“High-spined lizard (from) Atoka”

At nearly 40 feet long, Acrocanthosaurus atokensis—or Acro—was one of North America’s largest predators (100 – 115 mya). With a large head, powerful back legs, and relatively small arms, it looked very similar to a Tyrannosaurus rex. However, unlike a T. rex, Acro had tall spinal processes, which supported a strong muscle ridge or “sail”. Scientists are unsure what purpose it served. The ridge may have supported its large body and/or powerful leg muscles.

Other animals use similar structures when attracting mates. However, Acro’s sail may have also been a defensive mechanism instead. For example, it might have used the sail to appear larger when facing rival dinosaurs. Acro may have also used its sail to regulate its body temperature.

Acro preferred to stalk its prey in open, arid environments or low-lying riverbeds. The bulk of its diet was probably made up of smaller, plant-eating dinosaurs like Tenontosaurus. Footprints in the Glen Rose, Texas trackway suggest that Acro may have even hunted larger dinosaurs like Sauroposeidon. A full grown Sauroposeidon was over 100 feet long and it would not have been easy for Acro to take down.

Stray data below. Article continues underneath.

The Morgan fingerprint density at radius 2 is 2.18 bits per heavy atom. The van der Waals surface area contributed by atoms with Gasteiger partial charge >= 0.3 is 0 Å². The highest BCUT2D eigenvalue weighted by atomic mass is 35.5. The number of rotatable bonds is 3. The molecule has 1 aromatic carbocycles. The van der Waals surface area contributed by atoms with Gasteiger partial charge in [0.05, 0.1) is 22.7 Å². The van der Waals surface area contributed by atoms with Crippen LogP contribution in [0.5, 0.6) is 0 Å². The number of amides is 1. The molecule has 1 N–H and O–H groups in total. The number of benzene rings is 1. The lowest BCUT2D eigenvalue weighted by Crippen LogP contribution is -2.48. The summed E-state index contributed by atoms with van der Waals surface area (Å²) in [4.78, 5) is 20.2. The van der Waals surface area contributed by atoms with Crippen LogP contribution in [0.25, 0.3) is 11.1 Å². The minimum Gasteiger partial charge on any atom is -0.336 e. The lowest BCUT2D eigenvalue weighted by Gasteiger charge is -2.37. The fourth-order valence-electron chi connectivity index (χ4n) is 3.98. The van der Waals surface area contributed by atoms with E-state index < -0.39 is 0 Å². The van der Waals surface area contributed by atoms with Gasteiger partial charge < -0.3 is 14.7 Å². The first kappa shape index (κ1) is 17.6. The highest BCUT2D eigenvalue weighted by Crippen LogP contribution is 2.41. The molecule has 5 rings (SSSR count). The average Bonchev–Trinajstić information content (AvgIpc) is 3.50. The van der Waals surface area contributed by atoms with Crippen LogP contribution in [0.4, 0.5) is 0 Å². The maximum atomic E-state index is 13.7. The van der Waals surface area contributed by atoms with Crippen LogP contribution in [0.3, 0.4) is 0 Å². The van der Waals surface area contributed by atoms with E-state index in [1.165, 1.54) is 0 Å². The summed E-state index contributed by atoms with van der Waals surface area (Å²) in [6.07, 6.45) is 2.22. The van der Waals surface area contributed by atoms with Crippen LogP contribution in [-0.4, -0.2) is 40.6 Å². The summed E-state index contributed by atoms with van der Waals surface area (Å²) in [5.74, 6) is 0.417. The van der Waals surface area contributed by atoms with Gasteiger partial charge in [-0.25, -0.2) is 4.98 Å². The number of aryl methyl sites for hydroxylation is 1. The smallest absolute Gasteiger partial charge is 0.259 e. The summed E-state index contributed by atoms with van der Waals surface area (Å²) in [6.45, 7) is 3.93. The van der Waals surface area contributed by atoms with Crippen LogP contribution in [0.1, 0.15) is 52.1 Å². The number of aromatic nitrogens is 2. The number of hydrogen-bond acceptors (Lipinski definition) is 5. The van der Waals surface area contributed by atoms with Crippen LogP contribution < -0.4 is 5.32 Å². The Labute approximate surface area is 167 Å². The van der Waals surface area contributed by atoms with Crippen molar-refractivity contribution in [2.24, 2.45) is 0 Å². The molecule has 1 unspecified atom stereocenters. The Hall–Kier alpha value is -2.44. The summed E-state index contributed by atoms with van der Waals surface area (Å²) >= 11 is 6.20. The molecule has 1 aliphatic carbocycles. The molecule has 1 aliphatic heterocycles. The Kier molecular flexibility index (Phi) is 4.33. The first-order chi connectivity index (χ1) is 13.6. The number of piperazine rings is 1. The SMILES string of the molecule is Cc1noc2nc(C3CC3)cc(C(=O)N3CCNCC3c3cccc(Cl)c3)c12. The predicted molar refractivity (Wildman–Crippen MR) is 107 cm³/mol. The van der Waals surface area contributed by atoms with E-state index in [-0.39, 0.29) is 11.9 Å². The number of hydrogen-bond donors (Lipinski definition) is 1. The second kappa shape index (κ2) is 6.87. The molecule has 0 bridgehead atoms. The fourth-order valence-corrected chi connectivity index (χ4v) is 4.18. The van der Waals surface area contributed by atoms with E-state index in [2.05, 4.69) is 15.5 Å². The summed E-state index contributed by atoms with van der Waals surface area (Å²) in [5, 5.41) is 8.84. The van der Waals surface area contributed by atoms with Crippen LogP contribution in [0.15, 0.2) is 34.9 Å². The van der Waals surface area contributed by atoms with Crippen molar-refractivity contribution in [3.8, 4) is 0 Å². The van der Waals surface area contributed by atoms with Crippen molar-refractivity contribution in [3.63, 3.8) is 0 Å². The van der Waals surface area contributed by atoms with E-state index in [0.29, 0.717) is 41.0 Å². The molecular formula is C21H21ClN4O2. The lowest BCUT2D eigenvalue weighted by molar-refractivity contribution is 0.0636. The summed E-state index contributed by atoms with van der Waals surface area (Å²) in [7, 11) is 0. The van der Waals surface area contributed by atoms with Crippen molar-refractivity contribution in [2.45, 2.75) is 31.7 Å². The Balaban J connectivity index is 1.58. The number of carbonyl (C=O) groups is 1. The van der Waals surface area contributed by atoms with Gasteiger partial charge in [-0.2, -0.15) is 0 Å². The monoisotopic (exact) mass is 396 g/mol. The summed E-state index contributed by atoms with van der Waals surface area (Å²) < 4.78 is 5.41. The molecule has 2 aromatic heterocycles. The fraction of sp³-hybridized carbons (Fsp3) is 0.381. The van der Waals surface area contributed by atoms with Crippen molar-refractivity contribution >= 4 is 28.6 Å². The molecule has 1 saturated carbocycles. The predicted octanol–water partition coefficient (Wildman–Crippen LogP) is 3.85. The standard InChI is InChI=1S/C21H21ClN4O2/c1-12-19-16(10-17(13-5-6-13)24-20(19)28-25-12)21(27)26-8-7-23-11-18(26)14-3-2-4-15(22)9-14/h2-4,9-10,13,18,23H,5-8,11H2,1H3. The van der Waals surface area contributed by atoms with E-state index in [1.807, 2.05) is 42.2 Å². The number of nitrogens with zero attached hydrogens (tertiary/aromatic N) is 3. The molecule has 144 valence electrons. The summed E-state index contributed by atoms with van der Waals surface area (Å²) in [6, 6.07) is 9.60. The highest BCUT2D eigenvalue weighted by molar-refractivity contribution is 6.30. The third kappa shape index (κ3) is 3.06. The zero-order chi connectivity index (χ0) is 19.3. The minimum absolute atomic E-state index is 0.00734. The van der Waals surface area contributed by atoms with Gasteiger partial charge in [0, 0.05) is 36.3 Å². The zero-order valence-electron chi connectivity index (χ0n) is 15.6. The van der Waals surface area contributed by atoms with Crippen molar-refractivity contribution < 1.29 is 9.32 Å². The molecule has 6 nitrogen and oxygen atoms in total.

McCurtain County “bones”

The first remains of an Acrocanthosaurus were discovered in 1940 by J. Willis Stovall and Wann Langston, Jr. near Atoka, Oklahoma. Other fossils have been found in Texas, Utah, and perhaps Maryland. However, the most complete skeleton was unearthed by amateur paleontologists Cephis Hall and Sid Love in 1983, less than twenty miles from the Museum. Over fifty percent of the fossil was recovered—including the entire skull. Their find would change everything paleontologists knew about Acro. 

Unfortunately, the fossil was extremely fragile. Organic matter in prehistoric remains is usually replaced by stable quartz compounds. However, this specimen was composed of iron and sulfur compounds, including marcasite and pyrite. The former crumbles in open air when in a non-crystalline state. The latter can emit sulfuric acid fumes when removed. The high humidity levels only worsened the situation. The two men needed more help.

They contacted Allen and Fran Graffham of Geological Enterprises in Ardmore, OK. With their help, the remains were moved to the Black Hills Institute for Geological Research in South Dakota. The Institute built a dedicated lab space for the remains and the fossil was saved a few years later. It was eventually sold to the North Carolina Museum of Natural History.

The cast at the Museum of the Red River is a faithful copy of the original bones, with scientifically-determined replacements for the rest. It is almost indistinguishable from the original. Its acquisition was made possible by a group of third and fourth graders who led a two-year, countywide donation drive.

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